Sitka Mountain Gear
Best radishes for food plot
Whitetail Deer
Contributors to this thread:
lewis 20-Jun-19
sticksender 20-Jun-19
lewis 20-Jun-19
flyingbrass 20-Jun-19
Deerplotter 20-Jun-19
t-roy 21-Jun-19
Hans 1 21-Jun-19
From: lewis
20-Jun-19
What radishes are you all planting in your food plot and when are you planting them thanks Lewis

From: sticksender
20-Jun-19
Daikon or "Ground Hog" radish work well and seem to be pretty much bullet-proof to grow. I plant about 7-8 weeks prior to expected first frost date. In Indiana that's roughly mid August. I don't want to plant too early and have them get overly mature. The deer love to eat the tops and the roots both. Radish are not a plot that lasts deep into winter. A few hard, extended freezes and the tops are gone, followed quickly by the roots rotting. Turnips OTOH, will last a bit longer into winter.

20-Jun-19

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Lewis,

I no longer plant turnips because of the heavy use deer give my Mossy Oak Winter Bulbs and Sugar Beets.

And I hate to pay for name brand stuff, but deer dig these up when I plant them.

From: lewis
20-Jun-19
Thanks I have grown daikon before and I keep hearing about forage radishes which I have never tried.Lewis

From: flyingbrass
20-Jun-19
variety is usually best, I always add some Daikon to the mix

From: Deerplotter
20-Jun-19
Planting Daikon radish is a good way to keep the deer on it in October and off your later season plantings, like rape and turnip. Gives the latter two time to mature a bit longer as the deer will stay on those radish greens heavy until first frost when the other become more taste attractive. Plus radish grows well in sub par soil.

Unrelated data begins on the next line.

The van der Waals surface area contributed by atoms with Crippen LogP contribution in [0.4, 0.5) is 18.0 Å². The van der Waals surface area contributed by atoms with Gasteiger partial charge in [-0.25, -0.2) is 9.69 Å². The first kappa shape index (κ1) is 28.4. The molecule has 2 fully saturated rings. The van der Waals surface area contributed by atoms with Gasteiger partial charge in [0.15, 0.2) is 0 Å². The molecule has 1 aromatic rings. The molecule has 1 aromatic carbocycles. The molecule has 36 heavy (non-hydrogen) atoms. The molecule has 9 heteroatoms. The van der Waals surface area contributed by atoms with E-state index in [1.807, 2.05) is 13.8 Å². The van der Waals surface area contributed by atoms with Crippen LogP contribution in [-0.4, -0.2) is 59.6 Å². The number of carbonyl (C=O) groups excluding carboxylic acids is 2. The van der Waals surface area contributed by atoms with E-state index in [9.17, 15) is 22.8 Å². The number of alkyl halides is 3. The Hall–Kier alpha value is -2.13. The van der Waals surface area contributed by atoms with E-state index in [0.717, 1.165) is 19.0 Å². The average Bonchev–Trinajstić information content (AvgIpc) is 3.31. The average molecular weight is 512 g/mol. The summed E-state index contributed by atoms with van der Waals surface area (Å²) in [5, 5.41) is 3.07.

From: t-roy
21-Jun-19
Daikon, trophy, tillage, forage, etc. They’re basically all the same thing, as far as your food plot is concerned. Sticksender covered it pretty well. I plant my brassicas mix around August 1st in central Iowa. A couple of additional benefits to the radishes are that they help break up the hardpan in your plot, plus they pull certain minerals from deeper in the soil and fixate them close to the surface after they freeze and rot, which will benefit the next crop that you plant there the following spring.

From: Hans 1
21-Jun-19
All the Radish varieties are very similar. I researched it trying to find a longer GDU- growing day unit. They were almost identical. Turnips vary greatly from 50-60 GDU to 120+ . We have a lot of ground prevent planted due to moisture and wanted something to plant soon but still be growing when we get a frost.

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